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"If you cover-up, you're going to get caught."
The destruction of evidence requested by the Covid inquiries is a genuine scandal.
SNP Ministers should watch more prestige TV.
If they did they might have caught some of the drama commissioned to mark the 50th anniversary of Watergate. If they had watched, say, Gaslit or White House Plumbers, they would have been reminded of the central lesson of that scandal. In Nixon’s words: “It's the cover-up that hurts…If you cover-up, you're going to get caught."
Earlier this week the Counsel to the UK Covid Inquiry raised the alarm. He said that, although witness statements had been clear that WhatsApp and other informal electronic communications had been used to discuss the Scottish Government pandemic response, in contrast to UK government departments “very few messages appear to have been retained.” The highlights of his comments on the SNP Government’s sharing of evidence are worth watching.
When it was reported that Jason Leitch had destroyed every single WhatsApp message sent during the pandemic the reaction was anger and astonishment. This morning it was reported that Humza Yousaf, Nicola Sturgeon and John Swinney have also destroyed their discussions around the handling of Covid. The reaction should be complete fury at an arrogant and unaccountable government.
As I wrote in an earlier edition, there are very serious questions for the Scottish Government and its officials to answer. The families of the thousands who died now will not get the full answers they deserve. This is now a full-blown scandal.
Watergate-style, let’s listen to the tapes. This is from Nicola Sturgeon’s press conference on 24th August 2021:
Ciaran Jenkins: “Can you guarantee to the bereaved families that you will disclose emails, WhatsApps, private emails if you’ve been using them. Whatever. That nothing will be off limits in this inquiry?”
Nicola Sturgeon: “I think if you understand statutory public inquiries you would know that even if I wasn’t prepared to give that assurance, which, for the avoidance of doubt, I am, then I wouldn’t have the ability. This will be a judge-led public inquiry.”
From May 2020, Nicola Sturgeon had committed to a public inquiry. So we are left with two possibilities.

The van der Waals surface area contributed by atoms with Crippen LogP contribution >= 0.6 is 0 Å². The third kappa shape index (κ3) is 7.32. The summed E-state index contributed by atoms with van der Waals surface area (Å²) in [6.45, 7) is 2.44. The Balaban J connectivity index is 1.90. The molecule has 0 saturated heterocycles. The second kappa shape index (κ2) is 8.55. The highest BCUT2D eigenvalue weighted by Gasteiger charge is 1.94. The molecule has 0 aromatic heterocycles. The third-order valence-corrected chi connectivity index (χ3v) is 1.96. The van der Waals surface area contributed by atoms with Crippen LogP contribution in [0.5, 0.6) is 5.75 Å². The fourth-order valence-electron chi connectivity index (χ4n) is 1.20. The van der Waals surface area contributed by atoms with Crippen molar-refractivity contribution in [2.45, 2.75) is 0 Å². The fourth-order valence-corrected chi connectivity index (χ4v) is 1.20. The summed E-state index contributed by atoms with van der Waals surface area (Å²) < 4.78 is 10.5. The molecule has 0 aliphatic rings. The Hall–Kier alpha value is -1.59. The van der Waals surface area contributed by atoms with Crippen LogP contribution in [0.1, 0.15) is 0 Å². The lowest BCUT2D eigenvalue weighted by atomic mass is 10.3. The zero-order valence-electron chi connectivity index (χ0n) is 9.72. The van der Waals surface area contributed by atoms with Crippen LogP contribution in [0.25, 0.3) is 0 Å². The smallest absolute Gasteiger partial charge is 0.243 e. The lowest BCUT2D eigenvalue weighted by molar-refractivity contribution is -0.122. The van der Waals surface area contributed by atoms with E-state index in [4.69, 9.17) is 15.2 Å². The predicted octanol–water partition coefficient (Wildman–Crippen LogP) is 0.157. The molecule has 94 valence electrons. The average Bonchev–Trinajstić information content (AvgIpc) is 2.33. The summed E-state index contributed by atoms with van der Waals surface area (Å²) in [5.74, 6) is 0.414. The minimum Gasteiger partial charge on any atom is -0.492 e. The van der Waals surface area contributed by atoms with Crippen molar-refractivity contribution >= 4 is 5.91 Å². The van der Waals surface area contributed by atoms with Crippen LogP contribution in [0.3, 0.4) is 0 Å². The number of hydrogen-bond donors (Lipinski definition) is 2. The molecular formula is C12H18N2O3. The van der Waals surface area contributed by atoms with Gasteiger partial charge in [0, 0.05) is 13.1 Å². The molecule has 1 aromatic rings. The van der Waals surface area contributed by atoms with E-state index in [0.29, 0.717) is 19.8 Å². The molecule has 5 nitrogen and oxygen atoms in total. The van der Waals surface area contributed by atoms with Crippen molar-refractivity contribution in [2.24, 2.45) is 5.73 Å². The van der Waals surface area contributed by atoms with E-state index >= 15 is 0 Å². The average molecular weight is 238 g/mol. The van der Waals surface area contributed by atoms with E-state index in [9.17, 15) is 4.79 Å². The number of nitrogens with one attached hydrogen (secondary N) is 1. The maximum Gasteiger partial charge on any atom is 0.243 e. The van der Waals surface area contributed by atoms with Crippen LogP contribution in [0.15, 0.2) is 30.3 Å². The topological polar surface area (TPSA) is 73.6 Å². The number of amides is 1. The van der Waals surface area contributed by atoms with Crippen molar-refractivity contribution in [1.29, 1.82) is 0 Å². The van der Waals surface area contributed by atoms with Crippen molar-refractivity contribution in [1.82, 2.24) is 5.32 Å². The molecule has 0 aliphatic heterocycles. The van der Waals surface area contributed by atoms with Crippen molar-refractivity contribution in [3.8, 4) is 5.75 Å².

Nicola Sturgeon lied at this press conference in 2021 when she promised to disclose all WhatsApp messages to that public inquiry, knowing she had already deleted all her messages.
Nicola Sturgeon pledged to disclose all WhatsApp messages and then proceeded to delete them all at a later date.
Both possibilities are utterly damning.
Tricky Dicky was famously asked by David Frost why he didn’t destroy the White House tapes that incriminated him. He replied:
“I didn't destroy them because I felt if at a later time, that had I done so, it would have been an open admission, or at least appeared to be an admission - well, I'm trying to cover something up.”
Tricky Nicky, it seems didn’t share such concerns.
Her successor as First Minister, it is reported today, has also destroyed his messages. Let’s return to the tapes, this time from the Scottish Parliament in June:
Anas Sarwar: “Will the First Minister confirm that all ministers and officials, past and present, have complied with the do not destroy instruction? Will he give a guarantee that all requested emails, texts and WhatsApp messages will be handed over in full to the inquiry?”
Humza Yousaf: “Yes, they will…to ensure that there is simply no doubt whatsoever, any material that is asked for—WhatsApp messages, emails, Signal messages, Telegram messages or whatever—will absolutely be handed over to the Covid inquiries and handed over to them in full.”
Again there are two possibilities: The First Minister either lied to the Scottish Parliament knowing that he had destroyed his WhatsApp messages, or he gave this commitment and destroyed the messages in the last few months.
The SNP line on this has been to claim that they did not use WhatsApp to discuss important Covid-related business. Here is the problem: evidence from senior decision makers within the SNP Government to the UK public inquiry have testified that they did. As the Counsel for the Inquiry said this week:
The UK Inquiry had identified 137 message groups they were interested in. Imagine how damaging those thousands upon thousands of deleted messages must have been. Perhaps we’ll get some flavour of it as the Inquiries discuss the minority of messages not destroyed.
Every time the SNP pose as the champions of Scottish democracy from now on, they should be reminded of their role in obstructing democratic accountability.